Gov. Mitch Daniels’ Self-Validating Decision

"My wife, may she always be right, but my wife right or wrong!"

“Simply put, I find myself caught between two duties. I love my country; I love my family more.”

Thus did Indiana Governor Mitch Daniels remove himself from consideration for the 2012 GOP presidential nomination, breaking the hearts of Mitt Romney haters everywhere. Seldom have eighteen words launched so much ethical analysis, or what passes for it in the media.

Washington Post columnist Ruth Marcus, for example, applauded the Governor’s priorities while accusing Daniels of “throwing his wife under the bus.” Her point was that Daniels did not have to make it so crystal clear that his wife vetoed his own desire to run, that he should have simply said that he declined, and leave it at that. Indeed, that would have been chivalrous and kind. For a public servant and politician, however, it would also have been dishonest and wrong. Just as the public needs to know why a public figure is running for president (Gingrich: Because he’s deluded….Trump: Because its good for his TV ratings…), it needs to know why a public figure is not.

Daniels doesn’t have to run for president. It’s a free country. But in a time of national crisis, when there is a widespread belief that strong leadership is critical, that the United States is at a crucial moment in its history, and it is either drifting, ignoring significant threats to its stability or rapidly deteriorating, a genuine statesman has an ethical obligation to place country first.

Many in the Republican Party and conservative movement were looking to Daniels as a leader who could transcend a motley field of potential challengers to an eminently challengeable president. Gov. Daniels’ duty was to give them an answer, and an honest one, both because being honest in statements to the public is a good habit to promote, and also because it tells us something important about Mitch Daniels.

What the answer told us was that Mitch Daniels lacks the essential priorities and willingness to sacrifice personally and professionally that are essential traits of national leadership. If he wants to put his family first, that may make him a great father and husband, but it doesn’t make him a great American leader. If the desires of their wives had been the determining factor, many U.S. Presidents, including George Washington, U.S. Grant, Harry Truman and Dwight Eisenhower, might never have answered their country’s call. They believed that the well-being of millions of fellow citizens had to take precedence over the natural desire for privacy, normal work hours, personal safety and the avoidance of constant scrutiny and criticism. I understand and respect Mitch Daniels’ decision, but I don’t admire it, and as with the similar decision of Colin Powell to reject a presidential quest in deference to his wife, it is neatly self-validating: if a man is unwilling to put one’s country first at a time of crisis, then he isn’t qualified to lead the United States anyway.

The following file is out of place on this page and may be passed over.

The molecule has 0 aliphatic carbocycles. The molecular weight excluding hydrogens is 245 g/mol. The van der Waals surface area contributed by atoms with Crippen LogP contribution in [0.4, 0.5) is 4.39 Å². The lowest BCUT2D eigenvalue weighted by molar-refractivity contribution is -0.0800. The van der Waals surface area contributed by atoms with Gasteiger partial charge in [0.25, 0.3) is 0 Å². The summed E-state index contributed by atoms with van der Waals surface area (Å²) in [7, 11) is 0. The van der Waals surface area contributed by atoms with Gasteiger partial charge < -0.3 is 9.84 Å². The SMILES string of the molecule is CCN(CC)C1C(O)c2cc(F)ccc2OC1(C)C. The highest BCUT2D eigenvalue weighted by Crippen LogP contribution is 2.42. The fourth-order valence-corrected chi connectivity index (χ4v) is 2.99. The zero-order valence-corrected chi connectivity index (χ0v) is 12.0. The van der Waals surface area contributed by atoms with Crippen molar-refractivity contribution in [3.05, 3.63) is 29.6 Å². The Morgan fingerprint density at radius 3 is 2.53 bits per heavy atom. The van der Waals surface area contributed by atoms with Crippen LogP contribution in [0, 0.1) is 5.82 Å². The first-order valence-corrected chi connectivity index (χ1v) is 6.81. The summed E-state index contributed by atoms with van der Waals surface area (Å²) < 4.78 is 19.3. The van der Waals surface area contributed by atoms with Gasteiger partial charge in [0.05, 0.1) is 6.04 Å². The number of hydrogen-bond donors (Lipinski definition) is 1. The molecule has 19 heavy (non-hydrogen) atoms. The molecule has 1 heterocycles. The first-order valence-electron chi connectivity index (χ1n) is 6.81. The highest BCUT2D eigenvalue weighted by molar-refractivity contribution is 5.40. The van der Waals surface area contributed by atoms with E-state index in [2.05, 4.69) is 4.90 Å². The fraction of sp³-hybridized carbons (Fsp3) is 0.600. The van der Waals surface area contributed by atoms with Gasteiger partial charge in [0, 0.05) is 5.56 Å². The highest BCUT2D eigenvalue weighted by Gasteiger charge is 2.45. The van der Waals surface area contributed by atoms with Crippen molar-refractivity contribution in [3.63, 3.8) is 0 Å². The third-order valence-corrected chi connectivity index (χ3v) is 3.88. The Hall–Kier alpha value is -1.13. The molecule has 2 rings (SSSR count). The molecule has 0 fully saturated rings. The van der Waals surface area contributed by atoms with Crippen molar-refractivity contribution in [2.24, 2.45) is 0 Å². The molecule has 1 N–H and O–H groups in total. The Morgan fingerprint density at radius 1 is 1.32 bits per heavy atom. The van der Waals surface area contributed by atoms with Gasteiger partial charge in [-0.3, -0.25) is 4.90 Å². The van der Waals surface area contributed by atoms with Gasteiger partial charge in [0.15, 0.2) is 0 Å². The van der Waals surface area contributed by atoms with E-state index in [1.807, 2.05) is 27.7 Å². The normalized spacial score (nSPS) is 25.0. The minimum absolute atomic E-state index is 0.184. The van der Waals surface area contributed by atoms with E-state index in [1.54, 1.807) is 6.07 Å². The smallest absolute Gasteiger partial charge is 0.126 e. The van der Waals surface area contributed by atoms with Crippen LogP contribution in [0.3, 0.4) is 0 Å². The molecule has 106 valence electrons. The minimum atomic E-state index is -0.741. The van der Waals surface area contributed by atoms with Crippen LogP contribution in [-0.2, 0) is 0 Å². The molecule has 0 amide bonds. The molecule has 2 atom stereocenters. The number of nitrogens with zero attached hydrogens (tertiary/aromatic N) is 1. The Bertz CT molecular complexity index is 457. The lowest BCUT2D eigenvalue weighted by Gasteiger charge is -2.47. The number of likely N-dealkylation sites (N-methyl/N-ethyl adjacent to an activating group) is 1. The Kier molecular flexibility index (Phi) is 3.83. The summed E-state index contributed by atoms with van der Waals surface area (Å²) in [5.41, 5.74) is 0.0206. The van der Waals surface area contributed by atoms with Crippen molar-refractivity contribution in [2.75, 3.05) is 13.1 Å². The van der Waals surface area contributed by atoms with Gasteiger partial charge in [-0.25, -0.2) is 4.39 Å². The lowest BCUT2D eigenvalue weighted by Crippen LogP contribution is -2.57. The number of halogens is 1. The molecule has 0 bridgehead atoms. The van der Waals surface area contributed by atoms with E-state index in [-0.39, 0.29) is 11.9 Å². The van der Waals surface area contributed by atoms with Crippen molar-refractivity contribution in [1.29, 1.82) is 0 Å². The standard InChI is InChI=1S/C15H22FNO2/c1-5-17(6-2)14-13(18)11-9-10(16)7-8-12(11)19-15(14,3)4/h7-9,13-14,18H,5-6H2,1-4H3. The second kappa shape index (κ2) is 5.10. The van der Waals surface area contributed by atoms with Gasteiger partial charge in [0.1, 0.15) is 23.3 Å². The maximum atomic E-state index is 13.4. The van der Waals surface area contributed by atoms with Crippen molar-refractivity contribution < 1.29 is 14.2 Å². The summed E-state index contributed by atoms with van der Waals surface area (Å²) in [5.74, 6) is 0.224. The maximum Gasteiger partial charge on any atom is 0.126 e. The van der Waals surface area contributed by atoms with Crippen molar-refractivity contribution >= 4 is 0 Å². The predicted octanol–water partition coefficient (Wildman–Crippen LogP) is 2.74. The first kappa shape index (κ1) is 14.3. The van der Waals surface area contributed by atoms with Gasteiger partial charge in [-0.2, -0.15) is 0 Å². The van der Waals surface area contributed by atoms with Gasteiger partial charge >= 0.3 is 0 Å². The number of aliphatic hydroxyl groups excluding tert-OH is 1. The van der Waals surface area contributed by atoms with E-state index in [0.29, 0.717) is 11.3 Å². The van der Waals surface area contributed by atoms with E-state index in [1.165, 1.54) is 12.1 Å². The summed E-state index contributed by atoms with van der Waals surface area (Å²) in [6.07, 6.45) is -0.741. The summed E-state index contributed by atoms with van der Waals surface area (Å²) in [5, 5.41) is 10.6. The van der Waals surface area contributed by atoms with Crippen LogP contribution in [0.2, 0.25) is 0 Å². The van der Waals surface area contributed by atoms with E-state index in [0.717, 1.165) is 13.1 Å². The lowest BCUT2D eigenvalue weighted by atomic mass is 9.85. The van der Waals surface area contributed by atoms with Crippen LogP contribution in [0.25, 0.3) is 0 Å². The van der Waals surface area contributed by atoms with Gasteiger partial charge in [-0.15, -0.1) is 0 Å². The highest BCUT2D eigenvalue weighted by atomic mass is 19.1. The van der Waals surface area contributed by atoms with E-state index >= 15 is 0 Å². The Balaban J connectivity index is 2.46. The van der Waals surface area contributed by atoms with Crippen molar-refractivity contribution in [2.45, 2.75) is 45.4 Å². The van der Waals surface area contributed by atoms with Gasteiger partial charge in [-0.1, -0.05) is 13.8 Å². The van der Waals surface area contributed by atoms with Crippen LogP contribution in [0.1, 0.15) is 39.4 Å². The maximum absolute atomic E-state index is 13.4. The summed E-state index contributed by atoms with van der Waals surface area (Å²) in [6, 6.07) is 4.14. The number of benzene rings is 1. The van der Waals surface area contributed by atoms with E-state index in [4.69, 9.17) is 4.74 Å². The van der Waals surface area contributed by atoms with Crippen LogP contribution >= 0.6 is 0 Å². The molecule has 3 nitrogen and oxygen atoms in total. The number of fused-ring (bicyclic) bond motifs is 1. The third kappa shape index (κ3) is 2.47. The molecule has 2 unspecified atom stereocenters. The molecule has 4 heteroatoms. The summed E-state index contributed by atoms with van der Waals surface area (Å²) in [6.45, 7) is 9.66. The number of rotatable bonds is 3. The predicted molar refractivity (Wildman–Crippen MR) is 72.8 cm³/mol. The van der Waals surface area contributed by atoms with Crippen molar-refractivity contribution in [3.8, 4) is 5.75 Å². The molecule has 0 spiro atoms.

Good to know, Governor. We shall remember that the next time your wife has a mid-life crisis and runs off with an old boyfriend, and you decide you can run for president. The decision to lead a nation must depend on the nation’s needs, not yours, and not your wife’s. We are grateful for your honesty, however. Now we know.

As for Cheri Daniels, I see no reason why she should be able to avoid the consequences of her actions, and no obligation for the Governor to shield her from fair accountability. She had already precipitated the incident that reflected poorly on both her and, arguably, her husband, when earlier in their marriage she had abandoned Daniels and her children to start a new life with an old flame. ( I’d say Daniels more than  fulfilled  his minimum chivalry requirements by issuing a statement asserting that “The notion that Cheri ever did or would ‘abandon’ her girls or parental duty is the reverse of the truth.” When a mother leaves her family in Indiana while she goes to live with another man in California, that’s abandonment. What else would Daniels call it? A vacation? An elaborate practical joke? )  When the flame flamed out, as they are wont to do, Daniels took his wayward ex- back and re-married her, simultaneously marking him as a prince and a patsy. Now, justifiably afraid of how the press and public will treat the episode if a presidential candidacy made the couple’s travails an issue, Cheri used her veto to stop her husband’s political rise. Her selfish indulgence of an unscratched itch for a former love set in motion a series of events that began with the betrayal of her family, and ended in affecting the field for the 2012 presidential election.